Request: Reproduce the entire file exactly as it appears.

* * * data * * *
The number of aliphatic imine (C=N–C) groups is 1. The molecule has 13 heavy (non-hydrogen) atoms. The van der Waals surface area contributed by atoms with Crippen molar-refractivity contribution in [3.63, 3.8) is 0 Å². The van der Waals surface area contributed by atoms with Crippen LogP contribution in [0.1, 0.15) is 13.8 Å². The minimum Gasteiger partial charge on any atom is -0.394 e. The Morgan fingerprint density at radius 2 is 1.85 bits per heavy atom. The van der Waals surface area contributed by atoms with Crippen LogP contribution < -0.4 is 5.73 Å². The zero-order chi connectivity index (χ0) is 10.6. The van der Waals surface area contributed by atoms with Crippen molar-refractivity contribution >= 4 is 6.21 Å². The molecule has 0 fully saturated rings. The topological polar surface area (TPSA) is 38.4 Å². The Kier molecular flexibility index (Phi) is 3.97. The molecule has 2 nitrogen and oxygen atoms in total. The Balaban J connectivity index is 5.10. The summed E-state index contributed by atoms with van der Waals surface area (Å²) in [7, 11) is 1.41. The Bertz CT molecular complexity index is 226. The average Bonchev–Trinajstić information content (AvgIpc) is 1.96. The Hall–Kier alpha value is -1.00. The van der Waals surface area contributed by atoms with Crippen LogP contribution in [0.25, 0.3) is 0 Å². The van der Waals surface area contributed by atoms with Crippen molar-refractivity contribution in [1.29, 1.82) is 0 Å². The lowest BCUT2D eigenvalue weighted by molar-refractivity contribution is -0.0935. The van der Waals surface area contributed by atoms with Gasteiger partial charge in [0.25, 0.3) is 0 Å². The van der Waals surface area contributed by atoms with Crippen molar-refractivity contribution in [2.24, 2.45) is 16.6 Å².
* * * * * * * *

The number of aliphatic imine (C=N–C) groups is 1. The molecule has 13 heavy (non-hydrogen) atoms. The van der Waals surface area contributed by atoms with Crippen molar-refractivity contribution in [3.63, 3.8) is 0 Å². The van der Waals surface area contributed by atoms with Crippen LogP contribution in [0.1, 0.15) is 13.8 Å². The minimum Gasteiger partial charge on any atom is -0.394 e. The Morgan fingerprint density at radius 2 is 1.85 bits per heavy atom. The van der Waals surface area contributed by atoms with Crippen LogP contribution < -0.4 is 5.73 Å². The zero-order chi connectivity index (χ0) is 10.6. The van der Waals surface area contributed by atoms with Crippen molar-refractivity contribution >= 4 is 6.21 Å². The molecule has 0 fully saturated rings. The topological polar surface area (TPSA) is 38.4 Å². The Kier molecular flexibility index (Phi) is 3.97. The molecule has 2 nitrogen and oxygen atoms in total. The Balaban J connectivity index is 5.10. The summed E-state index contributed by atoms with van der Waals surface area (Å²) in [7, 11) is 1.41. The Bertz CT molecular complexity index is 226. The average Bonchev–Trinajstić information content (AvgIpc) is 1.96. The Hall–Kier alpha value is -1.00. The van der Waals surface area contributed by atoms with Crippen LogP contribution in [0.25, 0.3) is 0 Å². The van der Waals surface area contributed by atoms with Crippen molar-refractivity contribution in [1.29, 1.82) is 0 Å². The lowest BCUT2D eigenvalue weighted by molar-refractivity contribution is -0.0935. The van der Waals surface area contributed by atoms with Gasteiger partial charge in [0.25, 0.3) is 0 Å². The van der Waals surface area contributed by atoms with Crippen molar-refractivity contribution in [2.24, 2.45) is 16.6 Å².